* Certain materials will be needed for these three wearables workshops, which participants can either bring with them or purchase at InterAccess. Please enquire about the material list and costs when enrolling for any of the workshops in the Wearables Mini Series.
33  Topics / E-Textiles and Craft / Wearable Tech Workshop Series in Toronto, Canada on: June 07, 2011, 04:29:03 pm
Please find below information for a workshop series in Wearable Tech/E-textiles hosted at Interaccess Electronic Media Arts Centre in Toronto, Canada.
If you have any questions, please PM me!

http://interaccess.org/workshops/series.php

Intro to Sewing*
When: Tuesday, June 14th, 7-10pm
Instructor: Rosie Spooner
Price: $45 ($35 InterAccess members)

About the workshop: This workshop will introduce the basics of sewing, both by hand and using a domestic sewing machine. We will make small bags that participants can take away with them, and also use at the next two wearables workshops where they will learn how to soup up their sewn creations with sensors and LEDs. This workshop is designed to partner with both Intro to Wearable Technologies & Soft Circuits and Intro to Arduino, teaching participants the introductory sewing skills needed for these two workshops, as well as basic, handy sewing tips and techniques like making button holes, sewing in zippers and following patterns.

About the instructor: ROSIE SPOONER is a Toronto-based independent curator and historian. She holds degrees from the University of Glasgow and the University of Bristol, where her work focused on transnational cultural studies, oral history and public history. She has worked at the Centre for Contemporary Art (Glasgow) and the Museum of Bristol and is currently InterAccess' Gallery & Membership Coordinator.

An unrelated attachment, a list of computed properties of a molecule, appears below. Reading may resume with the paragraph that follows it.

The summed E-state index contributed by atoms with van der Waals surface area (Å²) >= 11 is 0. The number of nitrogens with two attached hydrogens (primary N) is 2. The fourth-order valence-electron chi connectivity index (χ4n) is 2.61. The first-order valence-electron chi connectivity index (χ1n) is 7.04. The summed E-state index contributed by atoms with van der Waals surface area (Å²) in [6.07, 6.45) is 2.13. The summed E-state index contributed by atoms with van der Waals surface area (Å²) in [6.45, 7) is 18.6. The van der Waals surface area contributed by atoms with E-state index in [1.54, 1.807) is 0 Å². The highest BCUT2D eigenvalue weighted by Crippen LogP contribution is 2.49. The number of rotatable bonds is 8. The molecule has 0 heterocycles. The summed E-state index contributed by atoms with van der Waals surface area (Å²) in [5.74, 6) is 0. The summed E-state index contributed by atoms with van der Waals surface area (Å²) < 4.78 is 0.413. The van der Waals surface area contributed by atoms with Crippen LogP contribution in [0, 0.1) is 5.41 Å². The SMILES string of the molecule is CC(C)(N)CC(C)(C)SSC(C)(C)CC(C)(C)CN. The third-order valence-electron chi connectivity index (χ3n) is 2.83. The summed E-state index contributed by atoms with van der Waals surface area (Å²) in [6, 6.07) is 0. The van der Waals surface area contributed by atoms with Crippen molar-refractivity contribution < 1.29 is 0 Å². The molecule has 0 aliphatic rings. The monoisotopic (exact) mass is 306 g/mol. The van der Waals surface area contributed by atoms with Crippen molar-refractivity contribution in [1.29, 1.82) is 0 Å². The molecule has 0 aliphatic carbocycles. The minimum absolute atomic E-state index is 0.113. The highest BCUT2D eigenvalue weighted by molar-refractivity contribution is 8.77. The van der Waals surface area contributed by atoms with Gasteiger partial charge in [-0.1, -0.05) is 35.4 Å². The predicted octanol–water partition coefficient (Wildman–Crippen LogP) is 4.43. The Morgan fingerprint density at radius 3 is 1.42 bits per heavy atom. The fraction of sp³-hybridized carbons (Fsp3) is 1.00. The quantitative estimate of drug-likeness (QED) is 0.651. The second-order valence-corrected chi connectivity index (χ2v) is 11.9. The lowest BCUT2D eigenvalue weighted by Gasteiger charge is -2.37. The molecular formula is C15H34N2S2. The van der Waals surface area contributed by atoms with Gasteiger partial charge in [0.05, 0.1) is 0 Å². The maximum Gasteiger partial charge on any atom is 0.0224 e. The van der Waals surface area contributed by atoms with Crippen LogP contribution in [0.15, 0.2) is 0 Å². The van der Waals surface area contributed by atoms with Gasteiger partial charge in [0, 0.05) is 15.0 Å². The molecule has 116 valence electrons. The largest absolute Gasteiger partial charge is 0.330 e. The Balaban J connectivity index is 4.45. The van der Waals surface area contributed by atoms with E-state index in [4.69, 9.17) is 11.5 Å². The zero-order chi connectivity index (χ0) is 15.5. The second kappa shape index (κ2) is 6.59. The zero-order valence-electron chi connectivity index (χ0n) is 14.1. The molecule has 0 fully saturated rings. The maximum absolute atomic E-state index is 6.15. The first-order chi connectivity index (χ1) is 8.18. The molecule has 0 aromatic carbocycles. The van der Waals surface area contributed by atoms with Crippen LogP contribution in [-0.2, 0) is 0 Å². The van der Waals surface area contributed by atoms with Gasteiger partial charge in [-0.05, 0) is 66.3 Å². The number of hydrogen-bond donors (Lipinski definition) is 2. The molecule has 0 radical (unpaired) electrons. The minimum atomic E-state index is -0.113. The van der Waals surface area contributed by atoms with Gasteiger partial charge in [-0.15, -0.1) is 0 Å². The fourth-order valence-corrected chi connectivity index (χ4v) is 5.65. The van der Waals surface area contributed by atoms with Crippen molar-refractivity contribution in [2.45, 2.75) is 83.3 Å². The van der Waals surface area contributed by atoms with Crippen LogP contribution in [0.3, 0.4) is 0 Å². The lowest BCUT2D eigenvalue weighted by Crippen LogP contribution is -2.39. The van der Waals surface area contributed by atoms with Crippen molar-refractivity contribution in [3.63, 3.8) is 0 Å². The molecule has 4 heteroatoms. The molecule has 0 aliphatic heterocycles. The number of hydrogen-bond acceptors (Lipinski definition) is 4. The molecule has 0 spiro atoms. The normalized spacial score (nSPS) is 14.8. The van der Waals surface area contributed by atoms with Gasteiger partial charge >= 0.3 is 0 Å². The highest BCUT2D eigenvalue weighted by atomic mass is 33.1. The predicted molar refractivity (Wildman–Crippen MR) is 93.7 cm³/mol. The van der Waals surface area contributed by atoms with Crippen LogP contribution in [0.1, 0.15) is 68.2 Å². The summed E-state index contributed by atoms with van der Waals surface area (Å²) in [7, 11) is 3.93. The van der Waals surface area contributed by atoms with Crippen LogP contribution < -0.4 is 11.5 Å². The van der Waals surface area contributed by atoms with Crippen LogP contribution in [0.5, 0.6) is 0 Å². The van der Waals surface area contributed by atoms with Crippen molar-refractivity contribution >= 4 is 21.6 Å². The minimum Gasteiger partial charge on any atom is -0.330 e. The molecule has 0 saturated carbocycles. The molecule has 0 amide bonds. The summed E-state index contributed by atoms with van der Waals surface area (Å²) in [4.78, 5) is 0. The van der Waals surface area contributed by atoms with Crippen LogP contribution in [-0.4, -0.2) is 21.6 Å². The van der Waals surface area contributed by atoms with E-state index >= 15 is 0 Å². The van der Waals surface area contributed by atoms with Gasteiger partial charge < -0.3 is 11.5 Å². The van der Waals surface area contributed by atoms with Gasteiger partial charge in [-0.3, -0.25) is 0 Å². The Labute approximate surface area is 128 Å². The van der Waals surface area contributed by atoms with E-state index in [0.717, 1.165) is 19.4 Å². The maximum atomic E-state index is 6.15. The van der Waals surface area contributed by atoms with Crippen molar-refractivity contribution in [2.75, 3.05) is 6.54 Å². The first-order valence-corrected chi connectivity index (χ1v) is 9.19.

Intro to Wearable Technologies & Soft Circuits*
When: Tuesday, June 21st, 7-10pm
Instructors: Ken Leung & Erin Lewis
Price: $45 ($35 InterAccess members)

About the workshop: Soft circuits are electronic circuits made wearable through the use of conductive thread and conductive fabric. In wearable electronics, circuitry design and application are made with the body in mind.

This workshop will introduce you to the world of wearable conductive materials as well as specific techniques for their application on the body. You will learn to construct soft analog components such as wearable switches, flex and force sensors, soft pressure matrices and even fuzzy, directional 'stroke' sensors. You will also learn to think about the body and its movements in an entirely different way: as a means to actuate electronics!

This workshop is great for crafters, makers, DIYers, electronic hobbyists, and anyone looking to include the dimension of the body and soft analog electronics into their projects.

About the instructors: ERIN LEWIS is an emerging artist who is currently studying Integrated Media at OCAD University, with a minor in Wearable Technology. She works predominately with electronics and video in an installation setting. Erin has released video work with the National Film Board of Canada, exhibited work in Nuit Blanche, and conducted live video performances across Toronto and Europe. She enjoys grapes, kittens, and real-time data feeds.

KEN LEUNG is a multidisciplinary designer and artist residing in Toronto with strong interests in wearable technology, physical computing, and interface design. Ken's interactive work has been exhibited at Nuit Blanche, The Gladstone Hotel, and Harbourfront Center, and he is currently working with the Mobile Experience Lab and Social Body Lab at OCAD on various locative and wearables projects. Ken has a background in Psychology, computer programming, digital media, and Industrial design.

Intro to Lilypad Arduino*
When: Tuesday, June 28th, 7-10pm
Instructors: Ken Leung & Erin Lewis
Price: $45 ($35 InterAccess members)

About the workshop: The Lilypad Arduino is a programmable microcontroller specially designed for use in wearable tech and e-textiles projects.

In this workshop, we will introduce you to the Lilypad and its suite of sensors and accessories, teach you how to interface the Lilypad with soft circuits, and guide you through the basics of writing Arduino code to add fun interactive behaviors to your wearables projects. Hands-on exercises and a variety of example projects will be used to explore the exciting possibilities of this technology.

About the instructors: Please see above.